This engrossing tale of gangs and organized criminality begins in the frontier saloons situated in the marshy flats of Chicago, the future world class city of Mid-continent. Gangland Chicago recounts the era of parlor gambling, commercialized vice districts continuing through the bloody Prohibition bootlegging wars; failed reform movements; the rise of post-World War II juvenile criminal gangs and the saga of the Blackstone Rangers in a chaotic, racially divided city. , Gang violence and street crime is endemic in contemporary Chicago. There is much more to the saga of crime, politics, and armed violence than Al Capone and John Dillinger. Gangland Chicago explores the changing patterns of criminal behavior, politics, gangs, youth crime and the failures of reform in its historic totality.

Richard Lindberg takes the reader on a journey through decades of a troubled past to delve deep into the evolution of street gangs and organized violence endemic in Chicago. Small ethnic gangs organized in ethnic slum districts of the city expanded into the well-known organized crime syndicates of Chicago’s history. Gangland Chicago is full of stories of unchecked violence, lawlessness, and mayhem. Unlike other standard true crime accounts focused exclusively on the Prohibition era, this historical look-back probes the obscure and forgotten dark corners of city crime history. Lindberg details how both “organized” and “dis-organized” street gangs have paralyzed city neighborhoods and transformed the crimes of the Windy City from street thuggery and common ruffians protected and nurtured by politicians into a protected class is gripping.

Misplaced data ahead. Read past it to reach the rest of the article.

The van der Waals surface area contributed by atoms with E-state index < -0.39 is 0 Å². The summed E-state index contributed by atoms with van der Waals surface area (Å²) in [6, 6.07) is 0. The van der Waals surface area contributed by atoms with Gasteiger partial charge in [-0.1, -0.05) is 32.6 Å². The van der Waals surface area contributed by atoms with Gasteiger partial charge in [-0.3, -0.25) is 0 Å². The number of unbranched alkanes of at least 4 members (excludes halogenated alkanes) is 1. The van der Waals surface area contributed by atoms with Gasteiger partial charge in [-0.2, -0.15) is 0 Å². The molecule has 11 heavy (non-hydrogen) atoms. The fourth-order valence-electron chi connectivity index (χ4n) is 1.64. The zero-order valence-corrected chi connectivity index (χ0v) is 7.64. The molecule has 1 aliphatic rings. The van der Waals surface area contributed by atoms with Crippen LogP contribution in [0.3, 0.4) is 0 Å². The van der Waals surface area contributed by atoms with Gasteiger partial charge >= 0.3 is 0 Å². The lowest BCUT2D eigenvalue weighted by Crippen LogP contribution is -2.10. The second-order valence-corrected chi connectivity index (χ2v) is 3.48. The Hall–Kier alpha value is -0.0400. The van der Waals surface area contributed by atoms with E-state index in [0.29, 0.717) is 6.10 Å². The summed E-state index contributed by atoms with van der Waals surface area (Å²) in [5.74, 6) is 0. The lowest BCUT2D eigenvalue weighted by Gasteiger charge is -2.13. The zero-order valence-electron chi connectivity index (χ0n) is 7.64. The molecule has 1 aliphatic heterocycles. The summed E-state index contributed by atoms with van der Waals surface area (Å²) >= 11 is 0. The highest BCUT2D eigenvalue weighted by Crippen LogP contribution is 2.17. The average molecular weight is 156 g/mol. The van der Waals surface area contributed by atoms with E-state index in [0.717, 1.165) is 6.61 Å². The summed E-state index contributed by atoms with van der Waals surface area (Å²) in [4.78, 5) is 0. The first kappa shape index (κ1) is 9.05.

Gangland Chicago is a revealing look at the Chicago underworld of yesterday and today. This comprehensive volume is sure to entertain and inform any reader interested in the evolution of organized crime and gangs in America’s most representative city of the American Heartland.

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Re: True Crime Books on Chicago Gangs

Post by Khmonymous » February 12th, 2016, 9:57 pm

HughRefner420 wrote:My bloody life was Sorry that nigga got butt fucked by his cousin :cmon: